NEW YORK ( TheStreet) -- Major U.S. stock averages traded mixed Friday after a better-than-expected November jobs report was tempered by worries about the progress on the U.S. budget talks in Washington and dimmer consumer confidence.

House Speaker John Boehner indicated Friday that there's been no signs of a breakthrough yet on the so-called fiscal-cliff negotiations.

The Nasdaq slumped as the technology sector got hit the hardest in the broad market. Apple ( AAPL) shares slid 2.6%. Earlier in the morning, the stock had been extending a mini rebound from the prior session after steep declines this week.

The Dow Jones Industrial Average closed up 81 points, or 0.62%, at 13,155. The blue-chip index completed a third consecutive week of gains, up 1% on the week, after it had started the session up more than 7.5% in 2012.

Breadth was slightly positive, with winners edging losers 24 to six. The top blue-chip advancers were JPMorgan Chase ( JPM), Caterpillar ( CAT), IBM ( IBM) and Bank of America ( BAC).

McDonald's ( MCD) shares also moved higher, up 0.44%, after being upgraded to "buy" at Janney Capital.

The biggest laggards were Cisco ( CSCO), Microsoft ( MSFT) and Alcoa ( AA).

United Technologies ( UTX) shrugged off earlier-session declines and climbed 0.15%, after the company said it reached a mutual agreement with TransDigm ( TDG) to terminate the previously announced sale of Goodrich's pump and engine control systems business to TransDigm. TransDigm shares lost 3.8%.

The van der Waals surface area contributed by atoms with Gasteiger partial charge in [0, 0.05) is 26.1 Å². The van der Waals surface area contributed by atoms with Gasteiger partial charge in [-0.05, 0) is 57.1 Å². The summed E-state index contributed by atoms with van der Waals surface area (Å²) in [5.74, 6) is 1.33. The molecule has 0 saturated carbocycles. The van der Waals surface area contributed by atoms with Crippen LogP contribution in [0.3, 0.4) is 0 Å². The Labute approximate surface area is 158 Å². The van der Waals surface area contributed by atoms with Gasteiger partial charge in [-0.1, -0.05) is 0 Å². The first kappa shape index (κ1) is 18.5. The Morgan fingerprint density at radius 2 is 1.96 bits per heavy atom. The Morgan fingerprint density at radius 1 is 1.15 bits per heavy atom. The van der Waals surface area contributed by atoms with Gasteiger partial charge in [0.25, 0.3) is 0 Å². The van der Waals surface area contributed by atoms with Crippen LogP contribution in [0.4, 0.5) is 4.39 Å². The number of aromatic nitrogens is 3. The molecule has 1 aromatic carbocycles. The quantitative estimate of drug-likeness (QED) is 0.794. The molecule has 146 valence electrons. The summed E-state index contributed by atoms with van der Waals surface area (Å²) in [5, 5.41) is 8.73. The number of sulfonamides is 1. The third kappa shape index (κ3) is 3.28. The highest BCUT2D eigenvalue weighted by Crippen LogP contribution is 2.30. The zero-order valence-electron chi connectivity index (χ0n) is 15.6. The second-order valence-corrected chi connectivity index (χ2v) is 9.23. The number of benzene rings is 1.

The S&P 500 added 4 points, or 0.29%, at 1,418. It inched up 0.13% for the week. The Nasdaq lost 11 points, or 0.38%, to 2,978. The tech-heavy index dropped 1.07% for the week.

The biggest sector decliners, along with technology, were health care and conglomerates. The bigger gainers included the basic-materials, consumer non-cyclical, financial and energy sectors.

Volumes were tepid at 3.10 billion shares on the Big Board and 1.61 million shares on the Nasdaq. Advancers were outnumbering decliners by a ratio of 1.2-to-1 on the New York Stock Exchange, but losers were defeating winners by a 1.1-to-1 on the Nasdaq.

"We're seeing this bracketing of the market at roughly the low 1,400s level, and that bracketing is really being driven by the fiscal cliff ... the fiscal follies of Washington ineptness," said Michael Strauss, chief economist and chief investment strategist at Commonfund. "The economic news is good enough that it's tempering what otherwise would be a decline that would unfold because of the ineptness in Washington ... and we're seeing bracketing as opposed to producing the types of declines we saw last summer."

Before the market open, the Bureau of Labor Statistics said nonfarm payrolls added 146,000 jobs in November, up from a downwardly revised 138,000 in October. Economists had predicted that 93,000 jobs would be added in November.

Nonfarm private payrolls increased by 147,000, down from an upwardly revised 189,000. Expectations were for an increase of 95,000.

The unemployment rate fell to 7.7% from 7.9%; economists forecast the rate to remain at 7.9%.

Average hourly earnings rose 0.2%, while the average workweek stayed at 34.4 hours, both as expected.

"The perception in the market place is we need 150,000 or 100,000 jobs a month to keep the unemployment rate steady. We probably only need 50,000 to 75,000," Strauss said. "Why? Because the working population is only expanding at about 0.5%. The baby boom population is now beginning to retire, and is aging out of the workforce."